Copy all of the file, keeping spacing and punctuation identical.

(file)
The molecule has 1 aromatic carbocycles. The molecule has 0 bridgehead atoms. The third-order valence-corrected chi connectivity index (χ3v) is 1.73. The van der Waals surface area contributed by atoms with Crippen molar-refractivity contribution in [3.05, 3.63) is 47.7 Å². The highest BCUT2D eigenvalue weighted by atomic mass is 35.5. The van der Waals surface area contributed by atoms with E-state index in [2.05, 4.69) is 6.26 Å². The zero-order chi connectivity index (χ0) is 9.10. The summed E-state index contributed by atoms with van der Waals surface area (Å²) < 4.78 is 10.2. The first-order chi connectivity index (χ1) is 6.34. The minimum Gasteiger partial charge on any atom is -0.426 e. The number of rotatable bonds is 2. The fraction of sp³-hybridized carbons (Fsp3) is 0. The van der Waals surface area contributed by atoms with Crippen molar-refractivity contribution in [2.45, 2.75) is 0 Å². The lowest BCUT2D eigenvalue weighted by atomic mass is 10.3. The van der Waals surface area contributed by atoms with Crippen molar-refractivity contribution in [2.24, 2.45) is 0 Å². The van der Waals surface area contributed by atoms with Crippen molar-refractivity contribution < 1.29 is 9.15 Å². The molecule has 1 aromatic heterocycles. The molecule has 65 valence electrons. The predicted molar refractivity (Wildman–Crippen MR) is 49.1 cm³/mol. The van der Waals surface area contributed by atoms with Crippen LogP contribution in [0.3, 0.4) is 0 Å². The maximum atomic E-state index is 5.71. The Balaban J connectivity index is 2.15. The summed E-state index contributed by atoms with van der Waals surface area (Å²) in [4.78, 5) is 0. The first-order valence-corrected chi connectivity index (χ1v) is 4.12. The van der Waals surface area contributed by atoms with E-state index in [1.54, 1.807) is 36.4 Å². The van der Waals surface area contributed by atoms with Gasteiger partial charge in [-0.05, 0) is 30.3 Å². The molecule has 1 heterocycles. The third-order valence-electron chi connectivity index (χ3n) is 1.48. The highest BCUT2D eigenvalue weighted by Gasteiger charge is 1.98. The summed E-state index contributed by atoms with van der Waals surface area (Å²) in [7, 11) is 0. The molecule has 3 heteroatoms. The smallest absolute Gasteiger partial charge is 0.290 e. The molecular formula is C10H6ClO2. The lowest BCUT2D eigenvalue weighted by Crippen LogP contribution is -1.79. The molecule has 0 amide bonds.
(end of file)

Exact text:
The molecule has 1 aromatic carbocycles. The molecule has 0 bridgehead atoms. The third-order valence-corrected chi connectivity index (χ3v) is 1.73. The van der Waals surface area contributed by atoms with Crippen molar-refractivity contribution in [3.05, 3.63) is 47.7 Å². The highest BCUT2D eigenvalue weighted by atomic mass is 35.5. The van der Waals surface area contributed by atoms with E-state index in [2.05, 4.69) is 6.26 Å². The zero-order chi connectivity index (χ0) is 9.10. The summed E-state index contributed by atoms with van der Waals surface area (Å²) < 4.78 is 10.2. The first-order chi connectivity index (χ1) is 6.34. The minimum Gasteiger partial charge on any atom is -0.426 e. The number of rotatable bonds is 2. The fraction of sp³-hybridized carbons (Fsp3) is 0. The van der Waals surface area contributed by atoms with Crippen molar-refractivity contribution in [2.45, 2.75) is 0 Å². The lowest BCUT2D eigenvalue weighted by atomic mass is 10.3. The van der Waals surface area contributed by atoms with Crippen molar-refractivity contribution in [2.24, 2.45) is 0 Å². The van der Waals surface area contributed by atoms with Crippen molar-refractivity contribution < 1.29 is 9.15 Å². The molecule has 1 aromatic heterocycles. The molecule has 65 valence electrons. The predicted molar refractivity (Wildman–Crippen MR) is 49.1 cm³/mol. The van der Waals surface area contributed by atoms with Crippen LogP contribution in [0.3, 0.4) is 0 Å². The maximum atomic E-state index is 5.71. The Balaban J connectivity index is 2.15. The summed E-state index contributed by atoms with van der Waals surface area (Å²) in [4.78, 5) is 0. The first-order valence-corrected chi connectivity index (χ1v) is 4.12. The van der Waals surface area contributed by atoms with E-state index in [1.54, 1.807) is 36.4 Å². The van der Waals surface area contributed by atoms with Gasteiger partial charge in [-0.05, 0) is 30.3 Å². The molecule has 1 heterocycles. The third-order valence-electron chi connectivity index (χ3n) is 1.48. The highest BCUT2D eigenvalue weighted by Gasteiger charge is 1.98. The summed E-state index contributed by atoms with van der Waals surface area (Å²) in [7, 11) is 0. The molecule has 3 heteroatoms. The smallest absolute Gasteiger partial charge is 0.290 e. The molecular formula is C10H6ClO2. The lowest BCUT2D eigenvalue weighted by Crippen LogP contribution is -1.79. The molecule has 0 amide bonds.